Last week, as the Taliban stormed Kabul and toppled the government, north-central Afghanistan's Panjshir Valley became the only province firmly out of the militants' hands. Panjshir remains the epicenter of the resistance led by Ahmad Massoud and Amrullah Saleh, the first vice president from Ghani's cabinet. And with the Taliban's calls for surrender having been ignored, the militants are now believed to be mounting an offensive.
The Taliban has reportedly said that hundreds of its fighters are heading for the Panjshir Valley to gain control of the province. According to Russian news agency Sputnik, members of the Taliban are waiting for an order to attack the holdout territory. Earlier on Sunday, they had offered Ahmad Massoud the option of surrender.
The Taliban had told Massoud he had four hours to give up Panjshir valley, north of Kabul, where the 32-year-old and VP Amrullah Saleh are holed up. Turning down the offer Massoud said that offers of a peaceful negotiation to form an inclusive government with the Taliban had been declined by the militants. He added that his desire was to bring the decades-long conflict to an end.
"If the Taliban try to seize control of Panjshir valley, resistance fighters will be ready to resist, the son of Ahmad Shah Massoud, one of the main leaders of Afghanistan's anti-Soviet resistance in the 1980s," Ahmad Massoud told Al Arabiya. The Panjshir Valley has never been occupied by the Soviets in the 1970s or by the Taliban in the 1990s
And while he has refused to surrender areas under his control to the Taliban, he told the publication that he was ready to forgive the Taliban for killing his father if the conditions for peace and security in Afghanistan were met.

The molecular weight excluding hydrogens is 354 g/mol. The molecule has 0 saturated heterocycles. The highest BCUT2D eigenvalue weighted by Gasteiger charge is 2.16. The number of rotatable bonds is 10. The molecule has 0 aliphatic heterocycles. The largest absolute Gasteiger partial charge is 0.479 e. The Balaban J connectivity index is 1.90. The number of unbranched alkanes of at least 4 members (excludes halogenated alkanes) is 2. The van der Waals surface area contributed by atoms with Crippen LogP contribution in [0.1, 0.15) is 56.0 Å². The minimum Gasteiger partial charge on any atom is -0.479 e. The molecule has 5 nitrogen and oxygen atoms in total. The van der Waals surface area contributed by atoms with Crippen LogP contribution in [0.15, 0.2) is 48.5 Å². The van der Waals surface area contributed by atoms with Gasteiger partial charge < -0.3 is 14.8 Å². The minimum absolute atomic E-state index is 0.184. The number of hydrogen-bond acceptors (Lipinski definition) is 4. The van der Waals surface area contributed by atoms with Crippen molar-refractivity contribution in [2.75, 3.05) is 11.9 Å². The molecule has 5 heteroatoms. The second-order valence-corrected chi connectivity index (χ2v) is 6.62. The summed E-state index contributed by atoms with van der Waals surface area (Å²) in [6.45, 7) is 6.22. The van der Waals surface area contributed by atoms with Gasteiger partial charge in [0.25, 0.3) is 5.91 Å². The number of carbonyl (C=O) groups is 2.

Reports quoting the resistance leaders seem to suggest that they are ready to fight back. "We have stores of ammunition and arms that we have patiently collected since my father's time," Ahmad Massoud said in a Washington Post editorial recently. He added that some of the forces who had joined him had brought their weapons.
The Taliban are believed to have faced little resistance in entering and taking over several provinces including Kabul. As US troops continue to withdraw, it had taken less than a fortnight for the country to return to a political scenario reminiscent of the turn of the millennium. But things are now taking a turn.
Public uprising forces had managed to evict Taliban fighters from three districts in Afghanistan's northern Baghlan province on August 20. While the Taliban recaptured Banu the next day, fighting is reportedly underway to retake two more districts. This is the first uprising against the Taliban since Kabul was captured.
(With inputs from agencies)
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